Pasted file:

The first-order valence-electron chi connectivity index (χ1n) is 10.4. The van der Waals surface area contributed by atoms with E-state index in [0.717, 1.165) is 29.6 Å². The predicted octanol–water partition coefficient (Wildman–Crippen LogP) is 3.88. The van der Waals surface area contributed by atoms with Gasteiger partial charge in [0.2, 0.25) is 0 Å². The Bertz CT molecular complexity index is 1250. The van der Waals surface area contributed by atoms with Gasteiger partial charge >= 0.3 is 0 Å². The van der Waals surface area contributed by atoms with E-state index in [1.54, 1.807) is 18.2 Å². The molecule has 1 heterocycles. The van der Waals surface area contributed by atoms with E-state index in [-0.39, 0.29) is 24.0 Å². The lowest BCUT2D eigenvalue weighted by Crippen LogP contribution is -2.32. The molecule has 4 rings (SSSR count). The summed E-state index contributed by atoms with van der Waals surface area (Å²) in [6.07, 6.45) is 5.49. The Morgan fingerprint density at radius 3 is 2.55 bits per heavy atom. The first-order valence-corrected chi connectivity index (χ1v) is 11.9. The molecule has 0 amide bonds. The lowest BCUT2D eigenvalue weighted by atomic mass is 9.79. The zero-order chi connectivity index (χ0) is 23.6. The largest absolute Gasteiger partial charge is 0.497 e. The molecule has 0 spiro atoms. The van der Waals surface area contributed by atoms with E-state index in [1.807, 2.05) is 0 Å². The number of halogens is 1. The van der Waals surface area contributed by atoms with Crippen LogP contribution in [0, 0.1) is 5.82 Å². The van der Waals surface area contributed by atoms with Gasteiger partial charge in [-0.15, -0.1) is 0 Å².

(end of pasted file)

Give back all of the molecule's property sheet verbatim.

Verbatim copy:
The first-order valence-electron chi connectivity index (χ1n) is 10.4. The van der Waals surface area contributed by atoms with E-state index in [0.717, 1.165) is 29.6 Å². The predicted octanol–water partition coefficient (Wildman–Crippen LogP) is 3.88. The van der Waals surface area contributed by atoms with Gasteiger partial charge in [0.2, 0.25) is 0 Å². The Bertz CT molecular complexity index is 1250. The van der Waals surface area contributed by atoms with Gasteiger partial charge >= 0.3 is 0 Å². The van der Waals surface area contributed by atoms with E-state index in [1.54, 1.807) is 18.2 Å². The molecule has 1 heterocycles. The van der Waals surface area contributed by atoms with E-state index in [-0.39, 0.29) is 24.0 Å². The lowest BCUT2D eigenvalue weighted by Crippen LogP contribution is -2.32. The molecule has 4 rings (SSSR count). The summed E-state index contributed by atoms with van der Waals surface area (Å²) in [6.07, 6.45) is 5.49. The Morgan fingerprint density at radius 3 is 2.55 bits per heavy atom. The first-order valence-corrected chi connectivity index (χ1v) is 11.9. The molecule has 0 amide bonds. The lowest BCUT2D eigenvalue weighted by atomic mass is 9.79. The zero-order chi connectivity index (χ0) is 23.6. The largest absolute Gasteiger partial charge is 0.497 e. The molecule has 0 spiro atoms. The van der Waals surface area contributed by atoms with E-state index in [1.807, 2.05) is 0 Å². The number of halogens is 1. The van der Waals surface area contributed by atoms with Crippen LogP contribution in [0, 0.1) is 5.82 Å². The van der Waals surface area contributed by atoms with Gasteiger partial charge in [-0.15, -0.1) is 0 Å².